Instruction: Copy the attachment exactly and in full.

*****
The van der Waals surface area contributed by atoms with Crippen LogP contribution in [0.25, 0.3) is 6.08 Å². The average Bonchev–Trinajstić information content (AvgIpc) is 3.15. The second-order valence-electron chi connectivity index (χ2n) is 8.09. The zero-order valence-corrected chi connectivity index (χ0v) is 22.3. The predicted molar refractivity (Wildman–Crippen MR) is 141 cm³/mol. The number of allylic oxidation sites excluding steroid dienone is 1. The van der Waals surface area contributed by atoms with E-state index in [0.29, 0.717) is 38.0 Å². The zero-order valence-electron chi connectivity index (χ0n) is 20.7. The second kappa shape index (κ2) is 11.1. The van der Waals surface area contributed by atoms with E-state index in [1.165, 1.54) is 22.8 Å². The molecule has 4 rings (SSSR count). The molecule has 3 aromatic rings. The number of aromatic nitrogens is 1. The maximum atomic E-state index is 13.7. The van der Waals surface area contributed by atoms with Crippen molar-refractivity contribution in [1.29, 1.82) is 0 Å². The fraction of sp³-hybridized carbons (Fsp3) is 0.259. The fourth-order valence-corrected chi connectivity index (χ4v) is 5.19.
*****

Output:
The van der Waals surface area contributed by atoms with Crippen LogP contribution in [0.25, 0.3) is 6.08 Å². The average Bonchev–Trinajstić information content (AvgIpc) is 3.15. The second-order valence-electron chi connectivity index (χ2n) is 8.09. The zero-order valence-corrected chi connectivity index (χ0v) is 22.3. The predicted molar refractivity (Wildman–Crippen MR) is 141 cm³/mol. The number of allylic oxidation sites excluding steroid dienone is 1. The van der Waals surface area contributed by atoms with E-state index in [0.29, 0.717) is 38.0 Å². The zero-order valence-electron chi connectivity index (χ0n) is 20.7. The second kappa shape index (κ2) is 11.1. The van der Waals surface area contributed by atoms with E-state index in [1.165, 1.54) is 22.8 Å². The molecule has 4 rings (SSSR count). The molecule has 3 aromatic rings. The number of aromatic nitrogens is 1. The maximum atomic E-state index is 13.7. The van der Waals surface area contributed by atoms with Crippen molar-refractivity contribution in [1.29, 1.82) is 0 Å². The fraction of sp³-hybridized carbons (Fsp3) is 0.259. The fourth-order valence-corrected chi connectivity index (χ4v) is 5.19.